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Nickel-Catalyzed Reduction of Carbon Monoxide by Hexamethyldisilane a New Reaction Leading to a Novel Synthesis of Siloxanes.

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to 5 . Moreover, no trapping reactions occurred when monoolefins, conjugated dienes, or dimethyl sulfide were used.
These results, as a whole, showed that the h3-phosphinonitrene reacts as a nitrilo-h'-phosphane. This is in perfect
agreement with the calculated structure with a polarized
phosphorus-nitrogen triple bondL3].It is noteworthy that, in
contrast to tetra- or pentacoordinated phosphorus azides''1,
no Curtius rearrangement takes place, supporting the stabilization of the nitrene.
Received: February 29, 1984:
revised: April 24, 1984 [Z 729 IE]
German version: Angew. Chem. 96 (1984) 450
[1] a) G. Bertrand, G. Trinquier, P. Mazerolles, J . Organomet. Chem. Libr.
Organomet. Chem. Rev. I2 (1981) I : b) L. E. Gusel'nikov, N. S. Nametkin, Chem. Reu. 79 (1979) 529; c) R. Appel, F. Knoll, I. Ruppert, Angew.
Chem. 93 (1981) 771; Angew. Chem. I n f . Ed. Engl. 20 (1981) 731; d) E.
Fluck, Top. Phosphorus Chem. 1 0 (1980) 193: e) M. Regitz, G. Maas, Top.
Current Chem. 97 (1981) 71; f) B. Potter, K. Seppelt, Angew. Chem. 94
(1984) 138: Angew. Chem. I n t . Ed. Engl. 23 (1984) 150.
[2] R. Appel, V. Barth, J. Peters, I n t . Conf: Phosphorus Chemistry, Halle 1979;
R. Appel, J. Peters, R. Schmitz, Z . Anorg. Allg. Chem. 475 (1981) 18.
[3] G. Trinquier, J. Am. Chem. Soc. 104 (1982) 6969.
[4] 0. J. Scherer, W. Glabel, Chem.-Ztg. 99 (1975) 246.
[5] K. C. Paciorek, R. Kratzer, Inorg. Chem. 3 (1964) 594; G. Tesi, C. P. Haber, C. M. Douglas, Proc. Chem. Sac. 1960, 219.
[6] H. G. Schafer, Dissertation, Universitat Bielefeld 1981: D. A. Wildbredt,
Dissertation, Universitat Bielefeld 1981.
[7] N o reaction occurred in the absence of UV light or upon heating to 70°C
for 12 h.
[8] 2 : "P-NMR (C6H6): 6 = + 3 4 ; 'H-NMR (C6H6): 6=1.17 (d, 12H,
' J H H = 7 Hz), 1.22 (d, 12H, i J l l l l = 7 Hz), 3.42 (m, 4H), 3.45 (d, 3H,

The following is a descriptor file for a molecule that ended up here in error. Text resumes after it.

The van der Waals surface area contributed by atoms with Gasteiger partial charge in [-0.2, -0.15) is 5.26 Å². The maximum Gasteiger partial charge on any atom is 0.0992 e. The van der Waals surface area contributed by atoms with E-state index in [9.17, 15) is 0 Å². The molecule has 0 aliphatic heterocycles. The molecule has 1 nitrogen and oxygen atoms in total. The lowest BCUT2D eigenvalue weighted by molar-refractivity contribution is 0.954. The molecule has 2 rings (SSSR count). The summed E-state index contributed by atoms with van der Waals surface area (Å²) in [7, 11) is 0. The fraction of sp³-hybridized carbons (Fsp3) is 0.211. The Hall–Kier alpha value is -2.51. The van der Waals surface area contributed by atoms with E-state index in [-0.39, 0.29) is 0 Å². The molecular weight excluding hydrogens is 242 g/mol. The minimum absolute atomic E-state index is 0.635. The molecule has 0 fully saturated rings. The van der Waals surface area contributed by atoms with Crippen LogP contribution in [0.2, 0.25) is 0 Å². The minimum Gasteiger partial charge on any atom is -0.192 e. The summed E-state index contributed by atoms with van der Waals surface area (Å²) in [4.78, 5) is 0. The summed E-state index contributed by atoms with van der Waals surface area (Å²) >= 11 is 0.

'JPI1
= 12 Hz); MS: m/z 277 (M+).3: "P-NMR (C,H,): 6= +32.2; 'HNMR(CsH6): 6=1.21 (d, 12H, 3 J ~ ~ * = 6 . Hz),
2 5 1.32 (d, 12H, ' J ~ ~ = 6 . 2 5
Hz), 2.59 (d, 6 H , 'JPH=9.S Hz), 3.46 (m, 4H); IR (KBr): 1306 cm-I
- 4 : "P-NMR (C6H6): 6= -7.9; 'H-NMR
(P=N); MS: m/z 290 (M+).
(ChH6):6=0.27(~,9H),1.24(d, 12H,'J1411=7 Hz), 1.27(d, 12H,3JH11=7
Hz), 3.53 (m,4 H ) ; IR (C,H,): 1265 cm-' (P=N); MS: m / z 354 (hi+). 5 : "P-NMR (C6H6): & = + I S ; 'H-NMR (CDC13): 6=1.18 (d, 12H,
' J H H = 7 Hz), 1.22(d, 12H, ' J H H = 7 Hz),2.53 (br. s,2H),3,40(m,4H); IR
(CCL): 3485, 3355,3200 (NH2), 1210 cm-' (P=O); MS: m/z 263 (M+).
6 : "P-NMR (C,H,): 6 = i 6 . 4 ; 'H-NMR (C6D,): 6= 1.17 (d, 12H,
3 J H H = 7Hz), 1.20 (d, 12H, 3JH11=7Hz), 3.30 (m.4H), 7.05 (m,5H); IR
(C6Hs): 2165 (N=C=O), 1315 c m . . ' (P=N); MS: m / z 364 (M+).
[9] A. Baceiredo, J. P. Majoral, G. Bertrand, Nouu. J. Chim. 7 (1983) 255; M.
Mulliez, J. P. Majoral, G. Bertrand, J. Chem. Soc. Chem. Commun. 1984,
285; J. P. Majoral, G. Bertrand, A. Baceiredo, M. Mulliez, R. Schmutzler,
Phosphorus Sulfur 18 (1983) 221.
~
Nickel-Catalyzed Reduction of Carbon Monoxide by
Hexamethyldisilane: a New Reaction Leading to
a Novel Synthesis of Siloxanes**
By K . Peter C. VoNhardt* and Zhen-Yu Yang
The oxophilicity of silicon['] has been exploited in a
number of organic transformations[',21.Particularly intriguing are reports on the oxidation of disilanes with a variety
of oxidizing agents to furnish ~ i l o x a n e s [These